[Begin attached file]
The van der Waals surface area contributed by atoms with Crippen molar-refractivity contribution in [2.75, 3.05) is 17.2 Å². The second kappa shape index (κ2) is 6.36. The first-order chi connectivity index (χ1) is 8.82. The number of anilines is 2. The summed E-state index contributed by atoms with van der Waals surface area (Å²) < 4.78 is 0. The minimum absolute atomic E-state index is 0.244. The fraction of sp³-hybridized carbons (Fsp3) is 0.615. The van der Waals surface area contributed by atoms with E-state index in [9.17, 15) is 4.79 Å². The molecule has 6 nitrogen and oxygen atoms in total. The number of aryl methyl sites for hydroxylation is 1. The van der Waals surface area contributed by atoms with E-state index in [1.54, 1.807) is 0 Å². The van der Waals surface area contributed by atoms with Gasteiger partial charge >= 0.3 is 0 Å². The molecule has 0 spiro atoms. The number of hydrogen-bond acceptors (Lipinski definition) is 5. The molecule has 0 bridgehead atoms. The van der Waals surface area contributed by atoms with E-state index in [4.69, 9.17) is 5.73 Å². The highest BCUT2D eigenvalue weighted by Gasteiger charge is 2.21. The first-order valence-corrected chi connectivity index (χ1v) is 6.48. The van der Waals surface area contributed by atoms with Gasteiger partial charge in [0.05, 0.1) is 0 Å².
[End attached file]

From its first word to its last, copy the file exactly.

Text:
The van der Waals surface area contributed by atoms with Crippen molar-refractivity contribution in [2.75, 3.05) is 17.2 Å². The second kappa shape index (κ2) is 6.36. The first-order chi connectivity index (χ1) is 8.82. The number of anilines is 2. The summed E-state index contributed by atoms with van der Waals surface area (Å²) < 4.78 is 0. The minimum absolute atomic E-state index is 0.244. The fraction of sp³-hybridized carbons (Fsp3) is 0.615. The van der Waals surface area contributed by atoms with E-state index in [9.17, 15) is 4.79 Å². The molecule has 6 nitrogen and oxygen atoms in total. The number of aryl methyl sites for hydroxylation is 1. The van der Waals surface area contributed by atoms with E-state index in [1.54, 1.807) is 0 Å². The van der Waals surface area contributed by atoms with Gasteiger partial charge >= 0.3 is 0 Å². The molecule has 0 spiro atoms. The number of hydrogen-bond acceptors (Lipinski definition) is 5. The molecule has 0 bridgehead atoms. The van der Waals surface area contributed by atoms with E-state index in [4.69, 9.17) is 5.73 Å². The highest BCUT2D eigenvalue weighted by Gasteiger charge is 2.21. The first-order valence-corrected chi connectivity index (χ1v) is 6.48. The van der Waals surface area contributed by atoms with Gasteiger partial charge in [0.05, 0.1) is 0 Å².